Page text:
About Us

Ivy’s Library began as a few scribbled notes on a phone in 2017. It was a space to share children’s picture book recommendations with friends and family.

Several years later, it has transformed into a 15 hours per week passion project driven by the sheer joy of reading, by a desire to introduce brilliant books beyond big-budget bestsellers, and by a determination to encourage families, carers and teachers to incorporate inclusive stories that encompass and celebrate diverse characters into children’s bookshelves.

Stick around a while, search for book reviews by topic or view the themed collections, read opinion pieces from publishers and educators, or enter competitions. Pour a cup of tea (or perhaps a glass of wine), dig deeper into the archives and be inspired by Ivy’s Guestbook packed with interviews with authors, illustrators and small business owners.


Once upon a time, there was a little girl called Shelley.

For as long as she could remember, Shelley loved to read. She whizzed through all of the books intended for her age group at infant school, and then through all of the junior school library too. Eventually, her teacher Mrs Blackwell started to bring her very own books from home for Shelley to read.

When Shelley was 6 years old, her perception of the world was still very small, just like her. Then she read the story of Helen Keller (a deaf-blind women’s rights and disability activist). It was the first time she had read non-fiction. After that, her curiosity grew and grew and grew. She was inspired to read more and more about people in other countries and from different cultures whose lives were very different from hers.

Years passed and Shelley moved to London. She had a little girl of her own. They lived together with her husband Simon and their chunky cat, Esme.

Shelley named her daughter Ivy. When Ivy was a tiny baby, Shelley started reading to her too. It turned out that Ivy loved books just as much as her mummy, so they would snuggle up together day after day turning page after page through stacks of picture books.

They read raucous rhymes which made Ivy laugh out loud.

They read books with sounds and flaps and fluffy patches for little fingers to explore.

They read books about book monsters and books with no pictures and books with bright illustrations.

They read books about girls who looked just like Ivy and they read books about children who had black skin and olive skin, about children who lived in castles and children who lived in tents, about children who had two mummies and children whose wheelchairs and hearing aids gave them freedom.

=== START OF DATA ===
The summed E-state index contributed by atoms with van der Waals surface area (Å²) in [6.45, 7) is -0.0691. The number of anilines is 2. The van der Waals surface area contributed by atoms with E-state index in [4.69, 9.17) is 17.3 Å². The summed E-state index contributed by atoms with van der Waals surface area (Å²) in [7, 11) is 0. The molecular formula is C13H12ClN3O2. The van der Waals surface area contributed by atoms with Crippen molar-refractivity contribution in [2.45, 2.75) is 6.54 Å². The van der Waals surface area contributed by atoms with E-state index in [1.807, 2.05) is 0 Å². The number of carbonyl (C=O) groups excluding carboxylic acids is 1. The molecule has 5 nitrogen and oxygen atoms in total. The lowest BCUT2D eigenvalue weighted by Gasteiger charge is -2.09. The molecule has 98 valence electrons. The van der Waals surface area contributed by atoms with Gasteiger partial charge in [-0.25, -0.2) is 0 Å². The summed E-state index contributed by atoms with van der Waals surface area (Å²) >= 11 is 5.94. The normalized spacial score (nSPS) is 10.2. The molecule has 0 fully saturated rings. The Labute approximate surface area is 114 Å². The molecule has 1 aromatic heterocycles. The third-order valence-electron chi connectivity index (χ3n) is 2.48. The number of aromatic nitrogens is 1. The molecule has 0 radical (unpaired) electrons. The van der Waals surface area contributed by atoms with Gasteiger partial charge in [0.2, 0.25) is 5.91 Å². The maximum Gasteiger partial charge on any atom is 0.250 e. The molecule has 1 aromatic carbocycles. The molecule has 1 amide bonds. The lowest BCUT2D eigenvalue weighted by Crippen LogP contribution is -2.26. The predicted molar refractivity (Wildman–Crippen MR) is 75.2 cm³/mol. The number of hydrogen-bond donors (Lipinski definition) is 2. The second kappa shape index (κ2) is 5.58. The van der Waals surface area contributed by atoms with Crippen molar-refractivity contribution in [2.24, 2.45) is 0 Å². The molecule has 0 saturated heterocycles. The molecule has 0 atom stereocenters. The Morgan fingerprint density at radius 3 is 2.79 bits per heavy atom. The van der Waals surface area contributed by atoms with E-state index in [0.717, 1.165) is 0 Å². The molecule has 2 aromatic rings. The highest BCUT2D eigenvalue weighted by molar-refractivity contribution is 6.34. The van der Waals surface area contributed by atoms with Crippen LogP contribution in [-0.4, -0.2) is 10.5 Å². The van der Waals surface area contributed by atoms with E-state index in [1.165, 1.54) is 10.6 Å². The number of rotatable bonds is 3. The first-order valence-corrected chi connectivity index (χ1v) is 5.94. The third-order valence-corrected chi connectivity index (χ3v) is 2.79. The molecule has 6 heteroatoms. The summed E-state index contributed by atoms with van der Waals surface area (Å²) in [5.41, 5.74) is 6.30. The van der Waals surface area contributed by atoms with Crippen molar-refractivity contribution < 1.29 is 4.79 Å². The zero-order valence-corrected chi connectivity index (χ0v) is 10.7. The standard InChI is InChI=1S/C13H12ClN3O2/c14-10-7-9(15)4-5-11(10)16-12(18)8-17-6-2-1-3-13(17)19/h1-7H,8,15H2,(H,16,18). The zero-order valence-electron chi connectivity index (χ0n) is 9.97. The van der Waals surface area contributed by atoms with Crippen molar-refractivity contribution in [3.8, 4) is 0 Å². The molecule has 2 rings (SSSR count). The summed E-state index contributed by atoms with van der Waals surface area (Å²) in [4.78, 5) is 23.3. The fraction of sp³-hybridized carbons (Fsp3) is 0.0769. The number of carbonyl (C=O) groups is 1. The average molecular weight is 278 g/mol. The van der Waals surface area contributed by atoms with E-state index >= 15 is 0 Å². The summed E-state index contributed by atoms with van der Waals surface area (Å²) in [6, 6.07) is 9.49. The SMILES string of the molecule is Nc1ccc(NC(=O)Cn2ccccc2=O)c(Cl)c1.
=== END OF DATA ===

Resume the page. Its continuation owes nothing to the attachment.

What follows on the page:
They read books where little girls were heroes, which portrayed a world where everyone felt included.

They read books that encouraged positive mental health and they read important books that helped Ivy understand some tough topics like bereavement and how to manage big emotions.

The stacks of books grew higher and higher and higher. They filled the shelves and spilled out into the rest of the house.

They discovered so many wonderful books that they wanted other families, teachers and carers to enjoy them too. And so they decided to start sharing reviews of the ones they loved the most. When they started, they just couldn’t stop.

Reading with children is so important.

Welcome to Ivy’s Library.




Shelley (43) is a self-professed bona fide book addict. She was born in small village on the South Wales coast and has been a Londoner since her early 20s. These days, when she’s not reading children’s books with Ivy, writing reviews, or working on marketing projects, she still loves to enjoy both fiction and non-fiction for herself, preferably with a glass of red in a bubble bath. Shelley believes strongly in the importance of diverse and inclusive books as a tool for developing empathy and broadening horizons.




Ivy (5) started reception in 2020. Reading with Shelley has helped her prepare for school. Books have taught Ivy that the world is a wonderfully diverse place. It has had a significant impact on her vocabulary range, given her the mindset that books are fun rather than a chore, and has taught her to begin telling her own stories because she understands the basic structure. No doubt Ivy will be reading on her own very soon.




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